Some of the significant cross-cutting issues shaping the employment environment in New Zealand are:

The nature of work

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In the last decade there has been a shift in industrial production and consumer demand from goods to services, in line with the rest of the developed world. Service industries have created 90 percent of the job growth during the past 15 years to 2002, in contrast to the slow growth in agriculture and a sustained decline in manufacturing (Grimmond, 2002). Between 1996 and 2001, professionals were the main drivers of employment growth, rising by 43,000, 44 percent of the total net employment increase. Together, managerial, professional, technical and service and sales occupations accounted for 78 percent of the 327,000 new jobs added from 1992 to 2002 (Department of Labour, 2003b).

This profound shift has forced a re-evaluation of pathways to work in terms of skills, education and training. Significant emphasis is currently being placed by the Government on improving productivity and the technical skills required for the ‘knowledge economy’, which relies heavily on information technology and computerisation. This indicates that the nature of work within occupations is changing, with greater emphasis on technical and interpersonal skills (ibid).

Demographic trends

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New Zealand will continue to have a small population, predicted as unlikely to reach five million in the next 50 years, but people will be more mobile, more ethnically diverse and older (Population and Sustainable Development, 2003). In 20 years time, European/Pakeha will make up only 67 percent (compared to the current 76.5 percent) of the workforce, with the number and proportion of Maori, Pacific peoples and Asian workers increasing and making up greater numbers of younger workers.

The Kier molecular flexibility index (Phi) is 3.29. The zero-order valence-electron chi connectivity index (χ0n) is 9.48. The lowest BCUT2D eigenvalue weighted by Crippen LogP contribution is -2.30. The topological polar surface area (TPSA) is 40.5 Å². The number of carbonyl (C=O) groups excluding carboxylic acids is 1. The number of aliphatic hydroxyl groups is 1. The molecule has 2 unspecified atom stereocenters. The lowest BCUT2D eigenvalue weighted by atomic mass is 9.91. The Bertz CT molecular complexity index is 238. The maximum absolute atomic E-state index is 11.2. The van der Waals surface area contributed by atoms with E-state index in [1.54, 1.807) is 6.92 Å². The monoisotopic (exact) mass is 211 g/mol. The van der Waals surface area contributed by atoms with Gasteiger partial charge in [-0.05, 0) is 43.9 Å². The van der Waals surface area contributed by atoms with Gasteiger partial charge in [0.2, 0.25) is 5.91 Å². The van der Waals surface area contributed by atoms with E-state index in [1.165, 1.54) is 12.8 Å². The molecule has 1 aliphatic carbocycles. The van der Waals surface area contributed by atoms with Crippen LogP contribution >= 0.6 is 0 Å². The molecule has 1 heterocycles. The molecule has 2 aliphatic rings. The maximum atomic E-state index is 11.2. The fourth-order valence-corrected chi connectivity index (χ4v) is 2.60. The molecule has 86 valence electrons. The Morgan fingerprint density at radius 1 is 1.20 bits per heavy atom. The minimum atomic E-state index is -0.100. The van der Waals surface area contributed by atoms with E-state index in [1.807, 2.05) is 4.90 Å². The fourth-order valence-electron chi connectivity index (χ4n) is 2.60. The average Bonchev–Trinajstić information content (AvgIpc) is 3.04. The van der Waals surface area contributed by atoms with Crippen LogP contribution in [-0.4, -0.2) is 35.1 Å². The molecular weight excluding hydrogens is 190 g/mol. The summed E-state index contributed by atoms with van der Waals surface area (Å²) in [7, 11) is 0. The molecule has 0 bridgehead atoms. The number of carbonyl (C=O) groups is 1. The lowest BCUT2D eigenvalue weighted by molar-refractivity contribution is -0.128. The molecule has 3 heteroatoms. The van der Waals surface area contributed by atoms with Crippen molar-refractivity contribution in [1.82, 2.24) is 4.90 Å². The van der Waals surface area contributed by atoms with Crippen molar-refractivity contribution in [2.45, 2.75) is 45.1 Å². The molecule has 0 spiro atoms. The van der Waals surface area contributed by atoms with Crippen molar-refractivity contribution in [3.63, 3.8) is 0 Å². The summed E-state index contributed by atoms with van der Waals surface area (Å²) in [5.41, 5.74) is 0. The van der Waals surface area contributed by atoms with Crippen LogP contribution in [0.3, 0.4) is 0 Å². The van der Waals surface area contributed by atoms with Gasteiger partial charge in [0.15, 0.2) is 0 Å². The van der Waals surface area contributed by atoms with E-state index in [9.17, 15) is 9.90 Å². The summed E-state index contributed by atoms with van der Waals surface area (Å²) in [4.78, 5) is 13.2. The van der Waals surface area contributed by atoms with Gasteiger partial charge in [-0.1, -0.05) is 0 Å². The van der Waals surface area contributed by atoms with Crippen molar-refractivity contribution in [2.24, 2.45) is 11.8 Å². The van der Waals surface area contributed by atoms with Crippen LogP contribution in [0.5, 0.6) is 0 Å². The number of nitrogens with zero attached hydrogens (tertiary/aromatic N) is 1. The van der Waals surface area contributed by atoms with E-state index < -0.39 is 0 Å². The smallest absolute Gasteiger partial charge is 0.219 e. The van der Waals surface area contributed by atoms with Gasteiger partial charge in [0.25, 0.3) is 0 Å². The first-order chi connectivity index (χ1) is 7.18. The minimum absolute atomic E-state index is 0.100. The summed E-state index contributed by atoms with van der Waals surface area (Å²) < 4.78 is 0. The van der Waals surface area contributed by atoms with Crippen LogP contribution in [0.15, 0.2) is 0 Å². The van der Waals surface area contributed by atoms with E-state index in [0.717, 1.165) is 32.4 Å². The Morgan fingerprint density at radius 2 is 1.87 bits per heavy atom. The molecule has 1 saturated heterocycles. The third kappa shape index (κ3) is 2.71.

In 50 years, half of New Zealand’s population will be aged over 45 years and a quarter over 65 years. Ageing populations will change the nature of work, particularly given the predicted decline in fertility rates. Retaining mature employees and overcoming employer stereotypes about ‘difference’ and diversity will be significant challenges if New Zealand wishes to improve productivity and enhance growth. At an individual level, workers will need to think about career development spanning longer periods if they remain in paid employment past traditional retirement age. Older workers will need to have better access to on-the-job training to avoid skills obsolescence (McGregor & Gray, 2002). Increasing demands for workers places a premium on attracting more women, new migrants and disabled people, and on maximising the participation and potential of young as well as older people in paid employment.